Son wor­ried about his dad

Central and North Burnett Times - - NEWS - Emily Smith emily.smith@cnbtimes.com.au

WORRY is a fa­mil­iar feel­ing for the son of miss­ing Kalpowar man Christo­pher Pren­tice.

Michael Pren­tice is not only strug­gling to make sense of his dad’s dis­ap­pear­ance more than a fort­night ago, but for years he has watched his fa­ther bat­tle schizophre­nia.

“My mind has been rac­ing. I can’t sleep. I just lie there think­ing about where he is,” Michael said.

“But (just be­fore he dis­ap­peared) he was start­ing to stay up at night. That’s an in­di­ca­tion he’s go­ing to have another break­down. He was get­ting re­li­gious delu­sions. I’ve been told to stay away when he’s like that.”

Michael said his fa­ther’s last break­down was six months ago. He was sent to a psy­chi­atric fa­cil­ity.

“But the thing about my dad is when he’s okay he’s a very nice man. You wouldn’t know he’s got a prob­lem,” Michael said.

“He’s got a sense of hu­mour. When he’s in hos­pi­tal, he cheers ev­ery­one up. He wrote a song called It’s oh so Nice in the Nut­house and sang it to ev­ery­one.”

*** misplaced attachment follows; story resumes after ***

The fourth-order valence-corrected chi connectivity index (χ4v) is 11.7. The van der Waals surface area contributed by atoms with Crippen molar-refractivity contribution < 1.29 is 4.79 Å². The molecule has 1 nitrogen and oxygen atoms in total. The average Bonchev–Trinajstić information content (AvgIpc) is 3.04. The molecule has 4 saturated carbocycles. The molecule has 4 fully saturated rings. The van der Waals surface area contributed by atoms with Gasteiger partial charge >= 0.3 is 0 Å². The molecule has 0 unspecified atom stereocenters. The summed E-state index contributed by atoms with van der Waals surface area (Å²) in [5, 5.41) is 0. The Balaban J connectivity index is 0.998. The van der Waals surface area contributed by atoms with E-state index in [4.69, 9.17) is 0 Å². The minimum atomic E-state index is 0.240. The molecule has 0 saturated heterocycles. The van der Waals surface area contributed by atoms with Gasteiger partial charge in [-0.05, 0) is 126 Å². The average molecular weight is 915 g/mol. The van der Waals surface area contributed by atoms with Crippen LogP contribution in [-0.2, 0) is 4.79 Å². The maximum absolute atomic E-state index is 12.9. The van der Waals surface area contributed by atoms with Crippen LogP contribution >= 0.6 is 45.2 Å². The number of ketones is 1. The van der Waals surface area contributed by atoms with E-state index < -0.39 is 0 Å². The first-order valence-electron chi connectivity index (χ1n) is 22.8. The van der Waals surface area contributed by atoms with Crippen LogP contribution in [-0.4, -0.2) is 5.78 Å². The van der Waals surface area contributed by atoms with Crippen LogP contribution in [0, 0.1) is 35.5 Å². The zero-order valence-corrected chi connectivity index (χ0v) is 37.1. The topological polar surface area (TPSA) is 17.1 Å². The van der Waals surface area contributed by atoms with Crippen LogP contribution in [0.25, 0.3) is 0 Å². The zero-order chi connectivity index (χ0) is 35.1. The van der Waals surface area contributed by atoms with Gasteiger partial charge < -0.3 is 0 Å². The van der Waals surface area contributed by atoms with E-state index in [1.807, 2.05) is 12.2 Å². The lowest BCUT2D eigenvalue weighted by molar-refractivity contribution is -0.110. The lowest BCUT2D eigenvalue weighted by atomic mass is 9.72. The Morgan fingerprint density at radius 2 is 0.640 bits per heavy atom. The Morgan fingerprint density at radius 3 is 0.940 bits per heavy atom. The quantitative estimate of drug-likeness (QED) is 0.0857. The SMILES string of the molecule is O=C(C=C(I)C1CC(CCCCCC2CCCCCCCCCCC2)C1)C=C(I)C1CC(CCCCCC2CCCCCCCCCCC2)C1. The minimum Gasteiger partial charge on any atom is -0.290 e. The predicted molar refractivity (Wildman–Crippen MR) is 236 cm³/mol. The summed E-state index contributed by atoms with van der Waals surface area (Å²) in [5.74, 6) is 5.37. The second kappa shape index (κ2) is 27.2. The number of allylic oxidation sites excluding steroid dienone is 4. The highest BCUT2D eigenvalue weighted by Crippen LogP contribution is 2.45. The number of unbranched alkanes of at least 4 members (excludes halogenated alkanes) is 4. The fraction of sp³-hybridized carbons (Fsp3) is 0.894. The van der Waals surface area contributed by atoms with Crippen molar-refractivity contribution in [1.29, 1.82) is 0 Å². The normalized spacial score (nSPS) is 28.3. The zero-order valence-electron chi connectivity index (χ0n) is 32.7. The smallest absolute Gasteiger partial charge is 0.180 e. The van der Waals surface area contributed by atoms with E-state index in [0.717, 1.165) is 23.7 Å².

Michael de­scribes his dad as an artis­tic and kind man, who once won the Dol­phin Award at the By­ron Bay Blues Fes­ti­val.

He paints beau­ti­ful pic­tures of nat­u­ral land­scapes, plays gui­tar and watches the footy with his son over a cou­ple of beers.

Michael has trav­elled all over the coun­try with his dad, liv­ing an un­con­ven­tional sort of life.

“Dad once built two houses, and lugged all the tim­ber on his back from the dump. But he had to leave them be­cause they weren’t coun­cil ap­proved. He was a bit like that, a bit of a hip­pie,” Michael said.

“He built a whole dam just with a shovel.”

But when schizophre­nia reared its head, Michael said he would find it hard to con­nect with his dad.

“I can’t con­nect all the time. It’s stress­ful and wor­ry­ing,” he said.

“It is hard to deal with when he has break­downs.”

Even though it has been more than two weeks since Michael last saw his dad, he is still hope­ful he will re­turn home.

“First I would give him a big hug. Then I would call triple zero and then I would get re­ally angry at him,” he said.

PHOTO: EMILY SMITH

ARTIS­TIC MAN: Michael Pren­tice said it was never easy liv­ing with his dad's men­tal ill­ness. But his dad Christo­pher was also artis­tic and kind, and he do­nated paint­ings he made like this one to host­pi­tals.

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